Our Names

Our English name “Our Chinese Past” was selected to reflect our view of Australia’s Chinese history as an integral part of Australian history, something that belongs to all of us as Australians, whether descendants or not, just like our Irish or Scottish history. And while Australia’s Chinese history is our initial focus, the name allows us to extend our purview to the Chinese history of other places. The simplicity of the name’s wording reflects our down-to-earth approach.

Our Chinese name “本華社” was fashioned as an idiomatic equivalent, but its sense is more layered. The third character simply means “association”, while the second character means both “Chinese” and “splendour”. The first character has three distinct senses: “this/our” (as in “本村” “this/our village”); “original/early” (an extension of its primary sense of “root”—the character is a pictograph of a branched tree “木” with a stroke across its base to mark the root); and “to examine” or “to study” (this is a Literary Chinese verbal sense, as in the line “本其成敗之迹” and the words “本原” and “本察”). All of these senses were intended, and give rise to the following compound sense: “an association dedicated to what is ours and Chinese, to what is early and Chinese, and to examining and studying what is Chinese”, the connection to “splendour” being present throughout on account of the double sense of the word used for “Chinese”. (Of course, we don’t think that everything about Chinese Australian history was splendid, but as the Cantonese intellectual 康有為 K’ang Yu-wei observed on visiting Pompeii, the calamity that preserved it, like the cruel tyranny that produced the Great Wall, resulted in a splendour of a sort from the perspective of the modern observer.)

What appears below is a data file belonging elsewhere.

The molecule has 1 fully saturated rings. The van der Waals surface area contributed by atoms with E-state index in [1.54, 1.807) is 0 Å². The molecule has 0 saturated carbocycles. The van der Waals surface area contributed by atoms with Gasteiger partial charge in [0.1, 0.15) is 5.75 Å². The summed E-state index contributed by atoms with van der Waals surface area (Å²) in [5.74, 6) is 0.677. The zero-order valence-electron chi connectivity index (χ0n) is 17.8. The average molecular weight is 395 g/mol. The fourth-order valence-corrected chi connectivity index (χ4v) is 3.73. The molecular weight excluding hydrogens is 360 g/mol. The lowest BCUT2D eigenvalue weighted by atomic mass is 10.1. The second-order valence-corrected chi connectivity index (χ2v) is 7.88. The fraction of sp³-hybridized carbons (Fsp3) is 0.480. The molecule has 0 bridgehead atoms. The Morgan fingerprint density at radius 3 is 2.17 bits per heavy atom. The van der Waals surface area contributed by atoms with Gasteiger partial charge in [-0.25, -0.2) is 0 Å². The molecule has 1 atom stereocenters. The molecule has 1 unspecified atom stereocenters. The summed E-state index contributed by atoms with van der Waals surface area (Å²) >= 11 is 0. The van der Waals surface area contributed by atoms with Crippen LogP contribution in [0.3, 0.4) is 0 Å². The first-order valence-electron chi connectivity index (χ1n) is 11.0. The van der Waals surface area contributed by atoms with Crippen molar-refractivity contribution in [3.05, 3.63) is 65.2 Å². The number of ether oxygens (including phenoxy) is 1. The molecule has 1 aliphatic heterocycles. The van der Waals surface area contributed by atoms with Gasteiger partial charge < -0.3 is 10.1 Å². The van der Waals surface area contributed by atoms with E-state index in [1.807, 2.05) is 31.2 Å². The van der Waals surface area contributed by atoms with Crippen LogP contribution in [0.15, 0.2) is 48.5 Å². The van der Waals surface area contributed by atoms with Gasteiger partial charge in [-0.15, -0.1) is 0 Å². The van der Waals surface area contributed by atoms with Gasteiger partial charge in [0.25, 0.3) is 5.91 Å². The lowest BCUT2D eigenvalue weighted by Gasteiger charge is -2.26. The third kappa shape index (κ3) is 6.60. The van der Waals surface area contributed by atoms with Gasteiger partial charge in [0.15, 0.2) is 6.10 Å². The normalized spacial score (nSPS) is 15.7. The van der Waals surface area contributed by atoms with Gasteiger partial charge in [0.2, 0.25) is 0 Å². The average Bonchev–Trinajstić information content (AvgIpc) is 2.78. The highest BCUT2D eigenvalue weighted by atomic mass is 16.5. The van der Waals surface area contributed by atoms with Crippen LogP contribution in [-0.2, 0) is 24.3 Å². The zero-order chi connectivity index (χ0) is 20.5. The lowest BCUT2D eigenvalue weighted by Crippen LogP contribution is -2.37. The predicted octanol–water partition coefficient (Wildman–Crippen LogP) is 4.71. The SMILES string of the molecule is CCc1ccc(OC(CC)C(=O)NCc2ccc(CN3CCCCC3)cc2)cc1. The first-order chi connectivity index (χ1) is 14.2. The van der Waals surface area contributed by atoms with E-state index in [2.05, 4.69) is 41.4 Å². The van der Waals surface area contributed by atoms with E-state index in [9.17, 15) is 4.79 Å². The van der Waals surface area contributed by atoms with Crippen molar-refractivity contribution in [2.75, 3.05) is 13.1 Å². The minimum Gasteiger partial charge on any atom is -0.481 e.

In Cantonese, spelt according to Yale romanisation, Our Chinese Past’s Chinese name is pronounced “bún wàh séh” (the U being sounded like the U in the English word “put”, and the EH like the word “air”). Our thanks to SBS Cantonese radio presenter Mr Aaron Wan for the polished Cantonese reading in the attached animation.

Posted by Our Chinese Past translator Ely Finch.